“Cars, lawnmowers, anything with a motor. It’s in our genes.”
This particular conversation was about lawnmowers. I had never owned, or for that matter operated, a lawnmower. In a short time, though, I built a fleet of them, all useless. Terrified of gasoline, I bought battery-operated mowers, and when they failed, I turned to electric ones with cords, which were even worse.
“What do you mean, a ‘guy thing?’” I asked Calvin.
“Guys just know this stuff,” he responded.
“I could have told you how bad those battery ones are,” my friend Scott added. “You need to read Consumer Reports.”
“OK, Scott, I made a mistake. I liked the way they looked. I can’t help it. I was married to an architect for 30 years!”
“Elizabeth, you should not make decisions based on how stuff looks,” Scott, once an industrial designer, scolded.
Jeanne, an architect (whose house in our 1930s socialist colony is where the Berrigans and some nuns plotted to kidnap Henry Kissinger during the Vietnam War), piped in, “Liz, why don’t you ask me about this stuff?”
Ignoring her, still focused on Scott, I said, “Look, I agree with the guy who wrote that his mower was a plastic piece of junk that he smashed with a sledge hammer. I took both of mine to the dump. End of discussion!”
Calvin and Scott are my closest guy friends. We are all in our 60s, and we have homes in Stonybrook Colony on the Aspetuck River in Connecticut. Scott, an artist who teaches at Cooper Union in New York City, and his wife Pam, a psychologist, have owned their bungalow for over 20 years, and they are the reason I bought its sister 5 years ago. My husband Gregory had died, and I had sold the modern house he designed and was renting while I decided where to live, Weston or New York City. Over dinner one night my daughter Lili and I sat on Scott and Pam’s terrace and saw the empty bungalow next door. Built by two sisters from the Upper West Side in 1932, the houses were nearly identical. There was a shared well and no real property lines on 6 acres of land. The house wasn’t for sale, but I told Lili we were going to buy it.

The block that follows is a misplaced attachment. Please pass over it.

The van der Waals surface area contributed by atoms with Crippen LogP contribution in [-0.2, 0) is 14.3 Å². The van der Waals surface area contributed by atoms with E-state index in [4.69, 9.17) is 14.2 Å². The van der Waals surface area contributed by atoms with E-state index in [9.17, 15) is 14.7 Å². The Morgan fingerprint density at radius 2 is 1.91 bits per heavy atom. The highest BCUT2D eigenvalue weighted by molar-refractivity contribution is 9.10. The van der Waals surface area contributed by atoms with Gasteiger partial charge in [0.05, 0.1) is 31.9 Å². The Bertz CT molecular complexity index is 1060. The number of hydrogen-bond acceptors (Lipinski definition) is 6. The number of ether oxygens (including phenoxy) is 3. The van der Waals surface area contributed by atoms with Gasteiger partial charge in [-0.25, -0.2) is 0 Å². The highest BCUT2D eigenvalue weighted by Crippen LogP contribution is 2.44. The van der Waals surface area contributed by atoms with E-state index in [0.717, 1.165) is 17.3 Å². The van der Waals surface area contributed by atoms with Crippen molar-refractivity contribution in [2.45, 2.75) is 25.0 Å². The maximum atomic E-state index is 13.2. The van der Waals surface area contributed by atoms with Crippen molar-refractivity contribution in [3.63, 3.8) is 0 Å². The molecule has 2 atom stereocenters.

“Of course you are, Mother,” she said, rolling her eyes.
I called the owner, a lawyer in the city. Stonybrook had never been to his liking; I understood why when he drove out in his dark suit and black BMW. Stonybrook is kind of shabby, with terrible roads and two crumbling bridges over the river. He’d owned the house for just a year; his wife didn’t like it. According to Scott, they used fertilizers, which could get into the well water. (Note to self: Never use chemicals if you want Scott and Pam to be your friends.)
Calvin, my other guy, is a retired advertising executive who made it big when he helped Lee Iacocca turn around Chrysler. Because of this, he views himself as a “car guy.” He quit a decade ago in his mid-50s and returned to his real passion, theological studies. He was influenced by William Sloane Coffin in the 1960s at Yale and is on the board of Union Theological Seminary in New York City. He and his wife Mary, my classmate at the University of Pennsylvania in the early 1980s, live on the Upper West Side, and after my husband’s death, Calvin came out to Connecticut to help me assemble a red barbecue grill. (I confess: I liked its design.)
“Elizabeth,” he warned on the phone, “be sure you have the directions when I get out there.”